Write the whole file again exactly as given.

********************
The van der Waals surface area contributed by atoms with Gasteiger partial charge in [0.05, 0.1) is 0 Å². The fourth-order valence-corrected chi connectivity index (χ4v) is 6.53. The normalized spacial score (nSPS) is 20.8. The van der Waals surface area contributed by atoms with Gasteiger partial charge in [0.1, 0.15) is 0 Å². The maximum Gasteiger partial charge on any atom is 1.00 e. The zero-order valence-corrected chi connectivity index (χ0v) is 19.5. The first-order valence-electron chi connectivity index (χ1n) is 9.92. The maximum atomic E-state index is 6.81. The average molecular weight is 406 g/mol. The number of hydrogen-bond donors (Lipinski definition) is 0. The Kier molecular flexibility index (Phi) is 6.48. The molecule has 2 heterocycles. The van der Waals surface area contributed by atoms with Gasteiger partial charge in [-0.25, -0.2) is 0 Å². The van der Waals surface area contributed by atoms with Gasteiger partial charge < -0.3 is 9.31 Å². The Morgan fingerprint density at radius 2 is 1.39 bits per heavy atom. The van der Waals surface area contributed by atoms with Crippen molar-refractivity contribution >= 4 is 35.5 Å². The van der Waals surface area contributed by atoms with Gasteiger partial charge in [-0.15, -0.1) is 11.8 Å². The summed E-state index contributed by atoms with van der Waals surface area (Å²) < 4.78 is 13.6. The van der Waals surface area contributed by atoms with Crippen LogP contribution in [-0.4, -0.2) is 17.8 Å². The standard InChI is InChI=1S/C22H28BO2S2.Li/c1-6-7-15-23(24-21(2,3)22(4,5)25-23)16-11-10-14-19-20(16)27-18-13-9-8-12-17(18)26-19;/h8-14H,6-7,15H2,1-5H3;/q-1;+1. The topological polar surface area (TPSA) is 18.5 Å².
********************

The van der Waals surface area contributed by atoms with Gasteiger partial charge in [0.05, 0.1) is 0 Å². The fourth-order valence-corrected chi connectivity index (χ4v) is 6.53. The normalized spacial score (nSPS) is 20.8. The van der Waals surface area contributed by atoms with Gasteiger partial charge in [0.1, 0.15) is 0 Å². The maximum Gasteiger partial charge on any atom is 1.00 e. The zero-order valence-corrected chi connectivity index (χ0v) is 19.5. The first-order valence-electron chi connectivity index (χ1n) is 9.92. The maximum atomic E-state index is 6.81. The average molecular weight is 406 g/mol. The number of hydrogen-bond donors (Lipinski definition) is 0. The Kier molecular flexibility index (Phi) is 6.48. The molecule has 2 heterocycles. The van der Waals surface area contributed by atoms with Gasteiger partial charge in [-0.25, -0.2) is 0 Å². The van der Waals surface area contributed by atoms with Gasteiger partial charge < -0.3 is 9.31 Å². The Morgan fingerprint density at radius 2 is 1.39 bits per heavy atom. The van der Waals surface area contributed by atoms with Crippen molar-refractivity contribution >= 4 is 35.5 Å². The van der Waals surface area contributed by atoms with Gasteiger partial charge in [-0.15, -0.1) is 11.8 Å². The summed E-state index contributed by atoms with van der Waals surface area (Å²) < 4.78 is 13.6. The van der Waals surface area contributed by atoms with Crippen LogP contribution in [-0.4, -0.2) is 17.8 Å². The standard InChI is InChI=1S/C22H28BO2S2.Li/c1-6-7-15-23(24-21(2,3)22(4,5)25-23)16-11-10-14-19-20(16)27-18-13-9-8-12-17(18)26-19;/h8-14H,6-7,15H2,1-5H3;/q-1;+1. The topological polar surface area (TPSA) is 18.5 Å².